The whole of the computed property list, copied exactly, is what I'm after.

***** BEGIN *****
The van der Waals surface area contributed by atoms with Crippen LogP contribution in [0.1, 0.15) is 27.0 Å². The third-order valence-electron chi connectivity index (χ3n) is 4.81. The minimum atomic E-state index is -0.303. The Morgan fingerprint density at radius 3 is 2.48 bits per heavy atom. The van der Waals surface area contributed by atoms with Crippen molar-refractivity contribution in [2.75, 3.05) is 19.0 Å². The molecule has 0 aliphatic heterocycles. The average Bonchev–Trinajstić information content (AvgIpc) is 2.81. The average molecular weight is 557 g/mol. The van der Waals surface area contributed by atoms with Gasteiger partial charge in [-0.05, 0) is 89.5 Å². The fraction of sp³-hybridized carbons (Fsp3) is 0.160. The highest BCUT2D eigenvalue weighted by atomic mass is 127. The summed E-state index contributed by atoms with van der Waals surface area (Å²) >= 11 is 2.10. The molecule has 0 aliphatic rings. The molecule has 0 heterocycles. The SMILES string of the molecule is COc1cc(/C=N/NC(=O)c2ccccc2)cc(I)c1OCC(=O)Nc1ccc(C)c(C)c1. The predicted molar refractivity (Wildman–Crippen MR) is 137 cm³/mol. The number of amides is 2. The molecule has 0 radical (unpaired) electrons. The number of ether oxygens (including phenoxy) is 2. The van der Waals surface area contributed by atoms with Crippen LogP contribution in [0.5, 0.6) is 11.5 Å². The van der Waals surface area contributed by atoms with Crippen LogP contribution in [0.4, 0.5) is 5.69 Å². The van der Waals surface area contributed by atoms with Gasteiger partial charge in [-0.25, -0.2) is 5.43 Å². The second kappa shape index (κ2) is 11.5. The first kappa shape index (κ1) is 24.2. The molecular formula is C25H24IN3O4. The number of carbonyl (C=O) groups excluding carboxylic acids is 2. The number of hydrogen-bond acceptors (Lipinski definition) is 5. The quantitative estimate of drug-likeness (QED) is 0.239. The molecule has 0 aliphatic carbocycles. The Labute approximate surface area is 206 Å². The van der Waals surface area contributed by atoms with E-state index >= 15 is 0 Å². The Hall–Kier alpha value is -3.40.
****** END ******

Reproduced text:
The van der Waals surface area contributed by atoms with Crippen LogP contribution in [0.1, 0.15) is 27.0 Å². The third-order valence-electron chi connectivity index (χ3n) is 4.81. The minimum atomic E-state index is -0.303. The Morgan fingerprint density at radius 3 is 2.48 bits per heavy atom. The van der Waals surface area contributed by atoms with Crippen molar-refractivity contribution in [2.75, 3.05) is 19.0 Å². The molecule has 0 aliphatic heterocycles. The average Bonchev–Trinajstić information content (AvgIpc) is 2.81. The average molecular weight is 557 g/mol. The van der Waals surface area contributed by atoms with Gasteiger partial charge in [-0.05, 0) is 89.5 Å². The fraction of sp³-hybridized carbons (Fsp3) is 0.160. The highest BCUT2D eigenvalue weighted by atomic mass is 127. The summed E-state index contributed by atoms with van der Waals surface area (Å²) >= 11 is 2.10. The molecule has 0 aliphatic rings. The molecule has 0 heterocycles. The SMILES string of the molecule is COc1cc(/C=N/NC(=O)c2ccccc2)cc(I)c1OCC(=O)Nc1ccc(C)c(C)c1. The predicted molar refractivity (Wildman–Crippen MR) is 137 cm³/mol. The number of amides is 2. The molecule has 0 radical (unpaired) electrons. The number of ether oxygens (including phenoxy) is 2. The van der Waals surface area contributed by atoms with Crippen LogP contribution in [0.5, 0.6) is 11.5 Å². The van der Waals surface area contributed by atoms with Crippen LogP contribution in [0.4, 0.5) is 5.69 Å². The van der Waals surface area contributed by atoms with Gasteiger partial charge in [-0.25, -0.2) is 5.43 Å². The second kappa shape index (κ2) is 11.5. The first kappa shape index (κ1) is 24.2. The molecular formula is C25H24IN3O4. The number of carbonyl (C=O) groups excluding carboxylic acids is 2. The number of hydrogen-bond acceptors (Lipinski definition) is 5. The quantitative estimate of drug-likeness (QED) is 0.239. The molecule has 0 aliphatic carbocycles. The Labute approximate surface area is 206 Å². The van der Waals surface area contributed by atoms with E-state index >= 15 is 0 Å². The Hall–Kier alpha value is -3.40.